• Shape or color change alone has been noted as interesting, but significantly less than the “magic” of novel materials that contain both properties of color and shape change together. Children have expressed interest in simple and complex shapes and objects made with color/shape/memory compositions. Simultaneous color and shape or color or shape changes that lead each other are of interest. Play patterns using color/shape/memory compositions can be done individually or as a group by passing shape along and changing it from child to child. A variety of new games are made possible. The final color and corresponding shape change should be dramatic and in a temperature range. Whereas children like the simple pieces, they express interest in complete toys made out of the color/shape/memory material. Boys and girls both express equal interest, but different desired play patterns, toys and play items based on color/shape/memory compositions can be designed for either young children and infants or up to teenagers and young adults. Schools and learning centers can find use for learning toys and items comprising color/shape/memory materials.
  • Multi-optical color/shape/memory compositions can take on a range of characteristics that may be desirable for particular applications. They can have purely plastic-like characteristics, purely putty-like characteristics, or a hybrid of the characteristics within the same composition. A market application of interest, processing traits, cost considerations and product specifications will dictate which enabling elements and physical characteristics will be utilized in the final composition comprising an item to be produced.
  • As such, the invention represents a significant contribution to the art.
  • While the present invention has been described with reference to the specific embodiments thereof, it should be understood by those skilled in the art that various changes may be made and equivalents may be substituted without departing from the true spirit and scope of the invention. In addition, many modifications may be made to adapt a particular situation, material, composition of matter, process, process step or steps, to the objective, spirit and scope of the present invention. All such modifications are intended to be within the scope of the claims appended hereto.

Claims (20)

  1. 1. A composite material comprising:
    (a) a shape change component that changes shape in response to a first applied stimulus; and
    (b) an optical change component that changes an optical property in response to a second applied stimulus.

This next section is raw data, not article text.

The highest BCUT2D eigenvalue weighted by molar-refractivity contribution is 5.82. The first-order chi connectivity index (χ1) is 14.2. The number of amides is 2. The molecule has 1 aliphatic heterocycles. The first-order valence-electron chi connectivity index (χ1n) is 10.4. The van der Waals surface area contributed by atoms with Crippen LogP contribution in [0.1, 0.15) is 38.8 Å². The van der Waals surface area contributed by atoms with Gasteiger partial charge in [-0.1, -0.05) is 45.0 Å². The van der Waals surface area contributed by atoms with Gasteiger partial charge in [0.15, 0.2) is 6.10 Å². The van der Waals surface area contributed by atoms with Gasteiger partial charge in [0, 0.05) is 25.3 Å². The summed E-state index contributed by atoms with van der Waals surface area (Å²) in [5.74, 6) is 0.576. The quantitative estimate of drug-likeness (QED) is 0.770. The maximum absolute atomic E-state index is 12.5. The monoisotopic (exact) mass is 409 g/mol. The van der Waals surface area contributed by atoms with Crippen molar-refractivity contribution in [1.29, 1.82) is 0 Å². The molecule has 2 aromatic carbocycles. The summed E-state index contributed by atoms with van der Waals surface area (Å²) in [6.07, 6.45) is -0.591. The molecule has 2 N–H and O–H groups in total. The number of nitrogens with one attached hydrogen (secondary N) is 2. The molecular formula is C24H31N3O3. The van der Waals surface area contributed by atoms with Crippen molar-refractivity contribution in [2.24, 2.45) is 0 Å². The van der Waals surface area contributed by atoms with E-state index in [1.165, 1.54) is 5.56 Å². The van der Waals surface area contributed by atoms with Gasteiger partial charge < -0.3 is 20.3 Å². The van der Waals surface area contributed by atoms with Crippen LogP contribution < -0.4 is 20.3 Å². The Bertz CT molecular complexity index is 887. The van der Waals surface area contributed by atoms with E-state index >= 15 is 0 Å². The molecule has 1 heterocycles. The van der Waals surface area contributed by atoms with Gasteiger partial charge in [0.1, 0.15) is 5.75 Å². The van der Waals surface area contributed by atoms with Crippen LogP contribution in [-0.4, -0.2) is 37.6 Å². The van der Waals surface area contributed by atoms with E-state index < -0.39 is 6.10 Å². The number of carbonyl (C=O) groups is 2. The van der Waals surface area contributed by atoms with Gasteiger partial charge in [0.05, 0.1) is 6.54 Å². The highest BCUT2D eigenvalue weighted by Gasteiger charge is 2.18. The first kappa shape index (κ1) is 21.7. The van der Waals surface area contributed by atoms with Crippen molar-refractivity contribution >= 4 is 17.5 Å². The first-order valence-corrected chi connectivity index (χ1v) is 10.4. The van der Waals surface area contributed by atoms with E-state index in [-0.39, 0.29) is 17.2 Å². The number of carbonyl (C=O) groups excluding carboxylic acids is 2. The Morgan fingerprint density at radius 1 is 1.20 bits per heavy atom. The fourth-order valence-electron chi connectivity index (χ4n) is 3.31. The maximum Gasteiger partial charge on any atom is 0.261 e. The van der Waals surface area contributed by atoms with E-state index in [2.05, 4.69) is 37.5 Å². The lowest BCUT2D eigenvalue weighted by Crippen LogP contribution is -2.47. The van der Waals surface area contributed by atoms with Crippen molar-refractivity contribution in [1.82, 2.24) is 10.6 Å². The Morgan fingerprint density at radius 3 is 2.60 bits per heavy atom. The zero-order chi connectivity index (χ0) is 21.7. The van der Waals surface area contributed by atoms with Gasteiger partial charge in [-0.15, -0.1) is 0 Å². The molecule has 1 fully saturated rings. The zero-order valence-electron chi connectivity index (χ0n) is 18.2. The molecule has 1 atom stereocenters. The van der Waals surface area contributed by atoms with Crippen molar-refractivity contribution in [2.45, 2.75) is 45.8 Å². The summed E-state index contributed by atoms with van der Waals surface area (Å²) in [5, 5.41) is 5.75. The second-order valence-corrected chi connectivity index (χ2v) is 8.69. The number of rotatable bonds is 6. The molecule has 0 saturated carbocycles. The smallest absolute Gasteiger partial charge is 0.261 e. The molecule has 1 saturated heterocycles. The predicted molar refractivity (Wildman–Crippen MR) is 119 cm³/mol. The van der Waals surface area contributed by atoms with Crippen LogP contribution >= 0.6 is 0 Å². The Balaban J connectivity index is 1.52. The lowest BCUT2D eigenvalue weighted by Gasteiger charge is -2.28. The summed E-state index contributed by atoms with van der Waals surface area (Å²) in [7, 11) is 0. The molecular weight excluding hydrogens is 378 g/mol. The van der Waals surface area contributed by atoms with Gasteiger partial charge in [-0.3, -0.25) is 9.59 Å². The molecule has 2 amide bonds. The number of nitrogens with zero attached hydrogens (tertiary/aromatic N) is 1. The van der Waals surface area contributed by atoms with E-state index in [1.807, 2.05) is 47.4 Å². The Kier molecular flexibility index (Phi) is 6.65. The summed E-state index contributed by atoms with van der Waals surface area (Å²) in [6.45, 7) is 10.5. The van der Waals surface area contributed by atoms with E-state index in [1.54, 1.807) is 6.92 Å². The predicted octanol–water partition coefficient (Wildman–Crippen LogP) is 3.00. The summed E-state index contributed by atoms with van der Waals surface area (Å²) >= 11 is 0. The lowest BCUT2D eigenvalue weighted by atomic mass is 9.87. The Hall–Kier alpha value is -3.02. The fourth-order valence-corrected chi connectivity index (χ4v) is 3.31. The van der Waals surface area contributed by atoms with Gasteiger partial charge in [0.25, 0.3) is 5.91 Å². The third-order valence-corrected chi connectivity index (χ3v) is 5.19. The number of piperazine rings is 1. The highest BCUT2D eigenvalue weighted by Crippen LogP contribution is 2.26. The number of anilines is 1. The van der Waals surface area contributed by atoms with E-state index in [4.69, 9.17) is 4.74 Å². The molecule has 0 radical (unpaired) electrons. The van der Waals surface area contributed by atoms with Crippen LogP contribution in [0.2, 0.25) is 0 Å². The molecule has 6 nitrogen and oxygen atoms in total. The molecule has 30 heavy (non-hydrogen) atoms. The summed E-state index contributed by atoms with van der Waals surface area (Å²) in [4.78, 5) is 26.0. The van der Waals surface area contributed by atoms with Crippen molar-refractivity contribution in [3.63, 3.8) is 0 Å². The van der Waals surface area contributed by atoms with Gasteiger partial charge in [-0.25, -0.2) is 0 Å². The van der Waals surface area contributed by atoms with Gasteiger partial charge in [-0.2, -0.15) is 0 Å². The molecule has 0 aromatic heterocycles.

2. 2. The composite material according to claim 1, wherein said shape change component is a shape memory component.
  3. 3. The composite material according to claim 1, wherein optical change component is a chromic change component.
  4. 4. The composite material according to claim 1, said first applid stimulus is a temperature change.
  5. 5. The composite material according to claim 1, wherein said first applied stimulus is a light change.
  6. 6. The composite material according to claim 1, wherein said second applied stimulus is a temperature change.
  7. 7. The composite material according to claim 1, wherein said second applied stimulus is a light change.
  8. 8. The composite material according to claim 1, wherein said first applied stimulus and second applied stimulus are the same.
  9. 9. The composite material according to claim 1, wherein said first applied stimulus and second applied stimulus are different.
  10. 10. The composite material according to claim 1, wherein said composite material undergoes a shape and optical change simultaneously.
  11. 11. The composite material according to claim 1, wherein said composite material undergoes a shape and optical change sequentially.
  12. 12. The composite material according to claim 1, wherein said composite material is a plastic.
  13. 13. The composite material according to claim 12, wherein said shape change and optical change components are comolded.
  14. 14. The composite material according to claim 12, wherein said optical change component is positioned on at least one surface of said shape change component.
  15. 15. The composite material according to claim 1, wherein said composite material is a putty.
  16. 16. The composite material according to claim 1, wherein said composite material comprises at least one additional component.
  17. 17. The composite material according to claim 16, wherein said at least one additional component modifies the properties of said material.
  18. 18. The composite material according to claim 16, wherein said at least one additional component is an inert filler.
  19. 19.-28. (canceled)
  20. 29. A method comprising:
    contacting:
    (a) a shape change component that changes shape in response to a first applied stimulus; and
    (b) an optical change component that changes an optical property in response to a second applied stimulus;
    with each other to produce a composite material.